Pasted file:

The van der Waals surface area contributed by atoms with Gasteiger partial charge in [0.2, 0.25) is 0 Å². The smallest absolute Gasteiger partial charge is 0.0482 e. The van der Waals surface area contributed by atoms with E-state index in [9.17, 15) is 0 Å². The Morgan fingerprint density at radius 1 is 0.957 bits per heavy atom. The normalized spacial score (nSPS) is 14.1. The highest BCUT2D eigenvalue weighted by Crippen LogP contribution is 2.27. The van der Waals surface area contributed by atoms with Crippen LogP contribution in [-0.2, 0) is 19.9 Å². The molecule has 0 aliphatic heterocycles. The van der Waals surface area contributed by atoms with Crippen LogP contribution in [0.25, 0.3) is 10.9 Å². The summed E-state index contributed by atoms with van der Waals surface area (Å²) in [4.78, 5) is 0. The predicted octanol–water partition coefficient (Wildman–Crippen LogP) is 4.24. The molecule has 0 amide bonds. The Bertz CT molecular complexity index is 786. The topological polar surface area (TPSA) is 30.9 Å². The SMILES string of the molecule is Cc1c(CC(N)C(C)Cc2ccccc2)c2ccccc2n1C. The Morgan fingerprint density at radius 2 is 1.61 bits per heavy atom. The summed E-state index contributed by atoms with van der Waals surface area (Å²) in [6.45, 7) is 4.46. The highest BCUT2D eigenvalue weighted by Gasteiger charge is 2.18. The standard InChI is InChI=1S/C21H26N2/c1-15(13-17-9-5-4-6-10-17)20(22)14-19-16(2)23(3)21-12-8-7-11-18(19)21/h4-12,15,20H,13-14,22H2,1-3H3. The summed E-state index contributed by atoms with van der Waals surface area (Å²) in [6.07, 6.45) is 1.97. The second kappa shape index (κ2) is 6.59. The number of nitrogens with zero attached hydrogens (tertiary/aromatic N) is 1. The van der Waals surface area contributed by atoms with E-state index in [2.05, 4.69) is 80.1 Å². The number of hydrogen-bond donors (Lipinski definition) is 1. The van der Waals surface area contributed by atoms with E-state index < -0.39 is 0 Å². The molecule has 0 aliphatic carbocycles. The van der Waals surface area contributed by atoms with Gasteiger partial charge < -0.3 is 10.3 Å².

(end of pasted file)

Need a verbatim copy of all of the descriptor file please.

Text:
The van der Waals surface area contributed by atoms with Gasteiger partial charge in [0.2, 0.25) is 0 Å². The smallest absolute Gasteiger partial charge is 0.0482 e. The van der Waals surface area contributed by atoms with E-state index in [9.17, 15) is 0 Å². The Morgan fingerprint density at radius 1 is 0.957 bits per heavy atom. The normalized spacial score (nSPS) is 14.1. The highest BCUT2D eigenvalue weighted by Crippen LogP contribution is 2.27. The van der Waals surface area contributed by atoms with Crippen LogP contribution in [-0.2, 0) is 19.9 Å². The molecule has 0 aliphatic heterocycles. The van der Waals surface area contributed by atoms with Crippen LogP contribution in [0.25, 0.3) is 10.9 Å². The summed E-state index contributed by atoms with van der Waals surface area (Å²) in [4.78, 5) is 0. The predicted octanol–water partition coefficient (Wildman–Crippen LogP) is 4.24. The molecule has 0 amide bonds. The Bertz CT molecular complexity index is 786. The topological polar surface area (TPSA) is 30.9 Å². The SMILES string of the molecule is Cc1c(CC(N)C(C)Cc2ccccc2)c2ccccc2n1C. The Morgan fingerprint density at radius 2 is 1.61 bits per heavy atom. The summed E-state index contributed by atoms with van der Waals surface area (Å²) in [6.45, 7) is 4.46. The highest BCUT2D eigenvalue weighted by Gasteiger charge is 2.18. The standard InChI is InChI=1S/C21H26N2/c1-15(13-17-9-5-4-6-10-17)20(22)14-19-16(2)23(3)21-12-8-7-11-18(19)21/h4-12,15,20H,13-14,22H2,1-3H3. The summed E-state index contributed by atoms with van der Waals surface area (Å²) in [6.07, 6.45) is 1.97. The second kappa shape index (κ2) is 6.59. The number of nitrogens with zero attached hydrogens (tertiary/aromatic N) is 1. The van der Waals surface area contributed by atoms with E-state index in [2.05, 4.69) is 80.1 Å². The number of hydrogen-bond donors (Lipinski definition) is 1. The van der Waals surface area contributed by atoms with E-state index < -0.39 is 0 Å². The molecule has 0 aliphatic carbocycles. The van der Waals surface area contributed by atoms with Gasteiger partial charge < -0.3 is 10.3 Å².